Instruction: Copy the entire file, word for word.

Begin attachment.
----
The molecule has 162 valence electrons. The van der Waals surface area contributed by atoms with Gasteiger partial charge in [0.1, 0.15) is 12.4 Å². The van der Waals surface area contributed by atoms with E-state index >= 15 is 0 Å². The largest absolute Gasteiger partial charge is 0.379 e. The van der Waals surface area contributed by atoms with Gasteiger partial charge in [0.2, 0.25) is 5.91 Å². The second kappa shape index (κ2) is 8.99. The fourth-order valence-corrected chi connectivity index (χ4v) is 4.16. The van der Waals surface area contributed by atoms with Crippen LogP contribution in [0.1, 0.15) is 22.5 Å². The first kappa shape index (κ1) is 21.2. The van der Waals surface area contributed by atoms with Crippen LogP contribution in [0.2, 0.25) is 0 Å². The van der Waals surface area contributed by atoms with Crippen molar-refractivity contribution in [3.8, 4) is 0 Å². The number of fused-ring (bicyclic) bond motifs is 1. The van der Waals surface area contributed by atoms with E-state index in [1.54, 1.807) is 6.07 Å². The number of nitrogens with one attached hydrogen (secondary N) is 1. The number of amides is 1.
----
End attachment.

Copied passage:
The molecule has 162 valence electrons. The van der Waals surface area contributed by atoms with Gasteiger partial charge in [0.1, 0.15) is 12.4 Å². The van der Waals surface area contributed by atoms with E-state index >= 15 is 0 Å². The largest absolute Gasteiger partial charge is 0.379 e. The van der Waals surface area contributed by atoms with Gasteiger partial charge in [0.2, 0.25) is 5.91 Å². The second kappa shape index (κ2) is 8.99. The fourth-order valence-corrected chi connectivity index (χ4v) is 4.16. The van der Waals surface area contributed by atoms with Crippen LogP contribution in [0.1, 0.15) is 22.5 Å². The first kappa shape index (κ1) is 21.2. The van der Waals surface area contributed by atoms with Crippen LogP contribution in [0.2, 0.25) is 0 Å². The van der Waals surface area contributed by atoms with Crippen molar-refractivity contribution in [3.8, 4) is 0 Å². The number of fused-ring (bicyclic) bond motifs is 1. The van der Waals surface area contributed by atoms with E-state index in [1.54, 1.807) is 6.07 Å². The number of nitrogens with one attached hydrogen (secondary N) is 1. The number of amides is 1.